Blueline tilefish are commercially harvested off the N.C. coast, provide lean, white meat and delicately flavor.

Several commercial fishermen from the Outer Banks have been paying it forward this winter with donations of fish to a local food pantry. Buddy Coppersmith (F/V Emily Shay), Jimmy Taylor (F/V Windy Gale), and Dewey Hemilright (F/V Tar Baby), have been commercial fishermen for most of their lives. Recently, they’ve been working under a cooperative research grant collecting data that will improve future stock assessments for blueline tilefish.

Hemilright, an avid community outreach volunteer with the Coastal Federation’s office in Manteo is well-known for leading education lessons for students and adults and was recognized for his outstanding contributions to the Coastal Federation’s northeast education program with a Pelican Award in 2015.

While participating in the cooperative research project to gather fisheries- independent data on blueline tilefish and snowy grouper, the fishermen were sent out to fish and collect samples. Since the fishermen were receiving payment through the cooperative research grant, they could not sell their catch. Nor did they want to see it go to waste, and so sought out other options for it.

Theresa Armendarez, Beach Food Pantry, accepting fresh tilefish fillets donated from local commercial fishermen, including Dewey Hemilright.

Theresa Armendarez, Beach Food Pantry, accepting fresh tilefish fillets donated from local commercial fishermen, including Dewey Hemilright.

For life-long Dare County resident, Hemilright, giving back to the community was an easy decision. With the Coastal Federation’s help, he reached out into the community and found the perfect place to donate the “research” tilefish—the Beach Food Pantry in Kitty Hawk. Pantry representatives, Kathy McCullough-Testa and Theresa Armendarez, were thrilled with the donation, “It has been so wonderful to have fish to give out to those in need here in Dare County,” stated the pair.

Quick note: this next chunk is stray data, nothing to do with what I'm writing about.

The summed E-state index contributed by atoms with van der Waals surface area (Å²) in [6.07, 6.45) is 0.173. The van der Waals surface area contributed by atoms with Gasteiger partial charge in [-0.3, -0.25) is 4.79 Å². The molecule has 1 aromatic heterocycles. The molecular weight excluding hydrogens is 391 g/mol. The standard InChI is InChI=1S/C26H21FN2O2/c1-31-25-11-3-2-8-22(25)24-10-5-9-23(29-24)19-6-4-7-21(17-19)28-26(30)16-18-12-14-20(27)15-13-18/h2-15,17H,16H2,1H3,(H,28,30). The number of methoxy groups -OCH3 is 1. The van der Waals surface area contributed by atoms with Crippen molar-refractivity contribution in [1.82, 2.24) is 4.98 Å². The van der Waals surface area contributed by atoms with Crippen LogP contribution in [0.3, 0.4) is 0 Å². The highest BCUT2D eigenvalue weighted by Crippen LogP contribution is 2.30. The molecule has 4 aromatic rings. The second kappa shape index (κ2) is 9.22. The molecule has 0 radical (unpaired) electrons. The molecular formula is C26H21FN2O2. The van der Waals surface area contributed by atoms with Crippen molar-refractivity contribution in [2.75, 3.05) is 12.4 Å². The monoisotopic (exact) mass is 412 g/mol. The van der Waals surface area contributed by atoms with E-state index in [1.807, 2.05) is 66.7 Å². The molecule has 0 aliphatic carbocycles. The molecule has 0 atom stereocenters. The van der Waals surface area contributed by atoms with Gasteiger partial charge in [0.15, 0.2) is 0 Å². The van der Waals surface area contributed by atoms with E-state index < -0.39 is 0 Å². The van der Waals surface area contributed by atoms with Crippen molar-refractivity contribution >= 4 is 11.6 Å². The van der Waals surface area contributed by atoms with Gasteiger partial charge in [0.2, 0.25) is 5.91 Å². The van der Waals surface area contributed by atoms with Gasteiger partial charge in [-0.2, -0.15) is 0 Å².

The fish were processed at Etheridge Seafood Company and O’Neal’s Sea Harvest, with both local businesses providing crucial support to process, package, freeze and store the fish collected. After several deliveries from fish house to food pantry, over 750 pounds of blueline tilefish fillets were donated to the Beach Food Pantry. This donation marks the first time that locally caught fish has ever been stocked in the Pantry’s freezer.

Hemilright went the extra mile when he personally prepared 130 pounds of the fish to help create 225 meals for Bethany’s Table. This volunteer outreach service, led monthly by Bethany United Methodist Church in Wanchese, delivers meals to households throughout the region. This meal was also the first time local fish was ever offered through the church.

Hemilright is often heard saying how blessed we are in North Carolina to have access to such an incredible bounty of seafood along our coast. Thanks to the positive impacts of collaboration, Dare County residents who benefited from the project are now grateful that this bounty of fish fell into the hands of such generous fishermen looking to paying it forward to their community.


Fried blueline tilefish fillets were used to create meals for volunteer outreach service through Bethany’s Table.

Cooperative Research Project Details:

This cooperative research was made possible through a grant from the Southeast Fishery Science Center in Beaufort, North Carolina and with the collaboration with Todd Kellison, Chief Fisheries Ecosystems Branch of the National Oceanic and Atmospheric Association (NOAA) and the Atlantic States Marine Fisheries Commission.

When fisheries scientists collect fisheries information independent of commercial or recreational fishing operations, this information is considered fisheries-independent data. Such data are needed to accurately assess marine fish populations and are used in conjunction with fisheries-dependent data for estimating total population size in order to accurately update stock assessments.

A trained research observer was present on each fishing trip, alongside the boat captains and their crew and the three participating fishing vessels essentially turned into research platforms. While the captains and crew set gear and hauled in the tilefish catch, the researchers measured length and weight, recorded sex, clipped fins for DNA analysis and measured age by collecting the fish otoliths (ear bones). All of this fishery independent data collected will be compiled for use in future stock assessments, in order to manage the blueline tilefish fishery through bag limits and annual catch limits.

For this project, three North Carolina boats (from Wanchese) conducted sampling for a cumulative total of 27 days from Norfolk Canyon, Virginia to Cape Lookout, North Carolina in water depths ranging from 250 to over 750 feet. These sampling trips were planned objectively to understand the stock distribution and different depth ranges for this species. Efforts for this cooperative research project also took place off South Carolina and Key West, Florida.